Most of his close friends received from time to time long and elaborate letters - which many of us, I’m sure, have kept. Recently I came across his side of an exchange we had some years ago about the origin of the Sarabande - that dignified dance that occurs frequently in the suites of Bach and his contemporaries. There must have been a portentousness in some performance he had heard, for the first letter begins with the delighted discovery that in 1583 Philip the Second of Spain banned the dance on account of its obscenity - which of course, as Peter said, accounted for its subsequent popularity throughout Europe. On looking it up in a Spanish etymological dictionary he found it was claimed that Zarabanda, though of uncertain origin, probably originated in Spain. In a poetic dictionary by Giovane di Segovia of 1495 he discovered that Zara was the Quechua - Peruvian - word for corn; a word that was later ousted for the most part by the Haitian word mahiz – maize. Banda, it appeared, not only means a band of people as in posse or an orchestra but also a band, as in head-band or strip. Thus Zara-banda may have meant a strip off a corn on the cob. What then if stripping a band of foliage off a corn on the cob were cognate with the dance of stripping the willow? (And, as Peter pointed out, we all know what that leads to.)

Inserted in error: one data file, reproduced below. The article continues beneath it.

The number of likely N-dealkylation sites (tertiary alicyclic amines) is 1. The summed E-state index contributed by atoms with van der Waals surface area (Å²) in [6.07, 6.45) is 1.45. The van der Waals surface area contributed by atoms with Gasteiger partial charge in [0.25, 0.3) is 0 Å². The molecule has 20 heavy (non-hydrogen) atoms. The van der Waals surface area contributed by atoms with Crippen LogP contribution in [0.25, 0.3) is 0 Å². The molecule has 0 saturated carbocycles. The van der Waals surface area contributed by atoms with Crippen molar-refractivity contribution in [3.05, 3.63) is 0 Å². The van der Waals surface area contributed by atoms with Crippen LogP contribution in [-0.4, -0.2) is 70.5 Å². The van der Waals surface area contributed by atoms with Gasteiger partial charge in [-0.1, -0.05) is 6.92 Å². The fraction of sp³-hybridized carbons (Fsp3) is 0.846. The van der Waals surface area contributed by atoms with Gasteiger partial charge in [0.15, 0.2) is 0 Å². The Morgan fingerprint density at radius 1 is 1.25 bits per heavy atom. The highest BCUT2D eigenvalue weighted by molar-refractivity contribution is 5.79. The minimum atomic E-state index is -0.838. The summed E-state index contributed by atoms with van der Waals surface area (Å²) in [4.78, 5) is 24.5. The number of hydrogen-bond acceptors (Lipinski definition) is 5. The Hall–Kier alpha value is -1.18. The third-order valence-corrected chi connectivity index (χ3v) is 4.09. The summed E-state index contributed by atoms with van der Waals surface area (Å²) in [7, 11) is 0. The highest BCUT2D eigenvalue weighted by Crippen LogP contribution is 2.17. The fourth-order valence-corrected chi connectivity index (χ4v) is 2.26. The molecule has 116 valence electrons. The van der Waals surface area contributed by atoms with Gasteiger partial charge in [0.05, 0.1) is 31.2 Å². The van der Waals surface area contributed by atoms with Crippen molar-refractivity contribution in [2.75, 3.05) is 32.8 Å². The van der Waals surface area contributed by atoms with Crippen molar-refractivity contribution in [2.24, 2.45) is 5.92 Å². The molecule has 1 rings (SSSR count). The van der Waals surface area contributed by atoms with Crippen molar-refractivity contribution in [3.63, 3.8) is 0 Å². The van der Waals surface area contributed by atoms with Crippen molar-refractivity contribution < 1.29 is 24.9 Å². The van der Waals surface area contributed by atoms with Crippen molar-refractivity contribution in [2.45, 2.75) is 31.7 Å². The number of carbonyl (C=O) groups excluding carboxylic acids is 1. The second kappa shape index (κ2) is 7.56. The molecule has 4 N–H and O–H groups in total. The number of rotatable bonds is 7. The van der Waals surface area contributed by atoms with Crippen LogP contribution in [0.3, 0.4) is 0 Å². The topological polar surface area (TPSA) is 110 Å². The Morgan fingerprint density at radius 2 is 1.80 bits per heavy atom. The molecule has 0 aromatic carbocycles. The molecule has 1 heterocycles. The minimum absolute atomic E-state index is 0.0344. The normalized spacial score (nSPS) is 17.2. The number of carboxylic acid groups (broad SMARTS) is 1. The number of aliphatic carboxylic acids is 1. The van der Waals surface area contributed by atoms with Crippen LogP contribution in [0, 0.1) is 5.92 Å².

Moreover, as the argument progressed over several weeks of correspondence about other things, he observed that the willow wand, like the corn cob, after being stripped has a somewhat phallic appearance, not unlike the Thyrsis carried by Greek Bacchanals – which was a pine cone stuck on the end of a reed or wand. So it might be that the Spaniards brought back the Zarabanda from Peru having learnt it from the Indians and as a folk dance it was fast in tempo, wild and lewd in steps and movement. In addition the lyrics were disgusting. Peter concluded: ‘So that’s that. My next quest is the origin of that equally wild dance, the Chaconne.’ Unfortunately I can find no trace of this project in subsequent correspondence.